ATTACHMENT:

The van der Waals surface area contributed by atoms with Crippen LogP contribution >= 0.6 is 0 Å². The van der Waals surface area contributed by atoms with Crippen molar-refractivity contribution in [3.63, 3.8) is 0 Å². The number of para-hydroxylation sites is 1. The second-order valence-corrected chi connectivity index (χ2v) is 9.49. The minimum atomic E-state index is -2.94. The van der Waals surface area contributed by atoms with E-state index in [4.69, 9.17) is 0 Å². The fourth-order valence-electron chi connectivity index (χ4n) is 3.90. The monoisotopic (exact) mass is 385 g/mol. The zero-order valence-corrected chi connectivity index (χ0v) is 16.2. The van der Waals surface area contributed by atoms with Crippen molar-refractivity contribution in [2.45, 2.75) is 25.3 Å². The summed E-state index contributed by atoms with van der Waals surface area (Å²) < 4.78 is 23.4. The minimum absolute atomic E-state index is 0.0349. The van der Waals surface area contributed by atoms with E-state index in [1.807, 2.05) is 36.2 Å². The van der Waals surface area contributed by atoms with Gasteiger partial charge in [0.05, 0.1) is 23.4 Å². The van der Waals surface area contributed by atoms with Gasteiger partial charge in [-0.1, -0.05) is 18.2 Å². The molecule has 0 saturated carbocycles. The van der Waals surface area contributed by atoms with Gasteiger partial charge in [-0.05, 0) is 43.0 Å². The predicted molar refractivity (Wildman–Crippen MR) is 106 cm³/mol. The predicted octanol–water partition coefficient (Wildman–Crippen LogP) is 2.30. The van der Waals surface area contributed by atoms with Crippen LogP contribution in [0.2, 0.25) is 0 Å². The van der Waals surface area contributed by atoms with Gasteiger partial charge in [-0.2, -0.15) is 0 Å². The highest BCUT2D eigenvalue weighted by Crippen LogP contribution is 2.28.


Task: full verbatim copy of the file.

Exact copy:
The van der Waals surface area contributed by atoms with Crippen LogP contribution >= 0.6 is 0 Å². The van der Waals surface area contributed by atoms with Crippen molar-refractivity contribution in [3.63, 3.8) is 0 Å². The number of para-hydroxylation sites is 1. The second-order valence-corrected chi connectivity index (χ2v) is 9.49. The minimum atomic E-state index is -2.94. The van der Waals surface area contributed by atoms with E-state index in [4.69, 9.17) is 0 Å². The fourth-order valence-electron chi connectivity index (χ4n) is 3.90. The monoisotopic (exact) mass is 385 g/mol. The zero-order valence-corrected chi connectivity index (χ0v) is 16.2. The van der Waals surface area contributed by atoms with Crippen molar-refractivity contribution in [2.45, 2.75) is 25.3 Å². The summed E-state index contributed by atoms with van der Waals surface area (Å²) < 4.78 is 23.4. The minimum absolute atomic E-state index is 0.0349. The van der Waals surface area contributed by atoms with E-state index in [1.807, 2.05) is 36.2 Å². The van der Waals surface area contributed by atoms with Gasteiger partial charge in [0.05, 0.1) is 23.4 Å². The van der Waals surface area contributed by atoms with Gasteiger partial charge in [-0.1, -0.05) is 18.2 Å². The molecule has 0 saturated carbocycles. The van der Waals surface area contributed by atoms with Gasteiger partial charge in [-0.05, 0) is 43.0 Å². The predicted molar refractivity (Wildman–Crippen MR) is 106 cm³/mol. The predicted octanol–water partition coefficient (Wildman–Crippen LogP) is 2.30. The van der Waals surface area contributed by atoms with Crippen LogP contribution in [0.2, 0.25) is 0 Å². The van der Waals surface area contributed by atoms with Gasteiger partial charge in [-0.2, -0.15) is 0 Å². The highest BCUT2D eigenvalue weighted by Crippen LogP contribution is 2.28.